Those are pretty common beefs, but there are some that are more situationally dependent. This brings us to the intersection of Lynda’s world with mine. During our Twitter conversation, I stated that there are a couple more communications that I find to be either unnecessary, overused and wasteful of the limited space available on a shared frequency, or even somewhat dangerous.
The first was:
“Podunk County, Cessna one two three echo echo five miles east, inbound, any traffic in the area please advise.”
In the most common case, this is a completely useless transmission and has the additional effect of incurring even more congestion when every airplane in the vicinity of Podunk chimes in with their location. I always wonder what the guy flying that plane has been doing for the last 20 miles that prevented him from monitoring the frequency. In fact, Co-pilot Rick and I just had this discussion last Sunday as we were approaching Urbana. We decided that there are exceptions that need to be made to any hard and fast rejection of the “please advise” call, but they are relatively rare.
One that I fully understand after having experienced it myself is in the case of the airplane that is arriving after a hand off from air traffic control. In my case, the Tampico had only a single radio so I could not monitor the UNICOM frequency while still being in the positive control of ATC. It is often the case that ATC does not allow the frequency change to the UNICOM frequency until the arriving plane is already in the close vicinity of the airport and at that point, the most prudent thing to do is ask.
That is the first of two quandaries faced by the folks that live in Lynda’s world. The second is closely associated with it. It is case where an IFR pilot (or student) will announce their position on UNICOM using a language that is completely foreign to most VFR pilots. For example, you might hear this:
“Podunk County traffic, Beechcraft one two three is procedure turn inbound to runway two seven.”
Upon hearing that, the low-time VFR pilot or student doing tough & goes is usually thinking “Huh?? Where the heck is Procedure Turn? I wonder if they have a restaurant there...”
This disparity in language puts a burden on the pilot flying a high performance airplane making an IFR approach on a VFR day. ATC will often require that the pilot “call procedure turn inbound” before releasing him from the frequency. The IFR pilot has to make a quick transition from an IFR mentality to a VFR mentality, and there isn’t always a lot of time to do it in. In a perfect world, that pilot would have ample time to report “procedure turn inbound” to his IFR controller and get his release from the frequency before de-IFRing himself and announcing his position to Podunk traffic as “eight miles west, inbound.” I’ve been there, and even in an airplane as slow as the Tampico it was a difficult adjustment to make. It has to be far more difficult for a pilot in a high performance airplane, especially if that pilot didn’t spend a lot of time in the VFR world before moving up to the IFR world.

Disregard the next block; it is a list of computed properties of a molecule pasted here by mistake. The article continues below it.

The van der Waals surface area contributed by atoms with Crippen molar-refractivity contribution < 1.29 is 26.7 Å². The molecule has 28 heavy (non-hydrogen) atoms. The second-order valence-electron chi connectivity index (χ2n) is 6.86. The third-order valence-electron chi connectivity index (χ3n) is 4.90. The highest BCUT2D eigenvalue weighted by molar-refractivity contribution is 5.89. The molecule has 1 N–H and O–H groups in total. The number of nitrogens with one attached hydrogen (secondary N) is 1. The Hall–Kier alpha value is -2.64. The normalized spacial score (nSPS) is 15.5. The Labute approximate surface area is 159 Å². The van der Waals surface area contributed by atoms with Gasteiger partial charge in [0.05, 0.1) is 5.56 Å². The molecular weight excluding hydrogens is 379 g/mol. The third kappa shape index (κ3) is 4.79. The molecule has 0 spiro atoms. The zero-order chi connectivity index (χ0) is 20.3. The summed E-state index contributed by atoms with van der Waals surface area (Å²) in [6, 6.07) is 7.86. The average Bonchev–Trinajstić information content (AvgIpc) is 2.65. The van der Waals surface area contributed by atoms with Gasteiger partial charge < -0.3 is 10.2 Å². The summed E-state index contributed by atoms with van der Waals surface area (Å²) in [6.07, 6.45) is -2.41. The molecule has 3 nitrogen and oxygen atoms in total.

Even within my world, I find times when I wonder what’s going on in the head of another pilot. It is often too easy for me to forget that I didn’t always have 700+ hours under my belt. Lynda made an extremely good point on this topic: “A pilot may believe someone is being an idiot, but be professional. And no one gets hurt!” That’s exactly right.
It is important for a pilot to retain a couple of abilities, no matter how experienced he or she may be. First, a pilot must be able to empathize with those pilots from other worlds. In my world, we were all students once, many of us were low-time weekend renters, but few of us have flown at the speeds and in the complex environment that Lynda does. In the first two cases, we need to remember our past. In the latter case, we must try to be as cognizant of the challenges others may be facing as possible. We share the sky, so we need to be able to see the other guy’s point-of-view. Second, and I believe this to be critically important, we need to retain a desire and ability to learn from others. As a corollary to that, I also believe that it is important for us to be able to engage in critical introspection in order to learn from our own mistakes.
Failing that, the chances that your world will collide with someone else’s in a literal, rather than Seinfeldian, sense will be needlessly increased.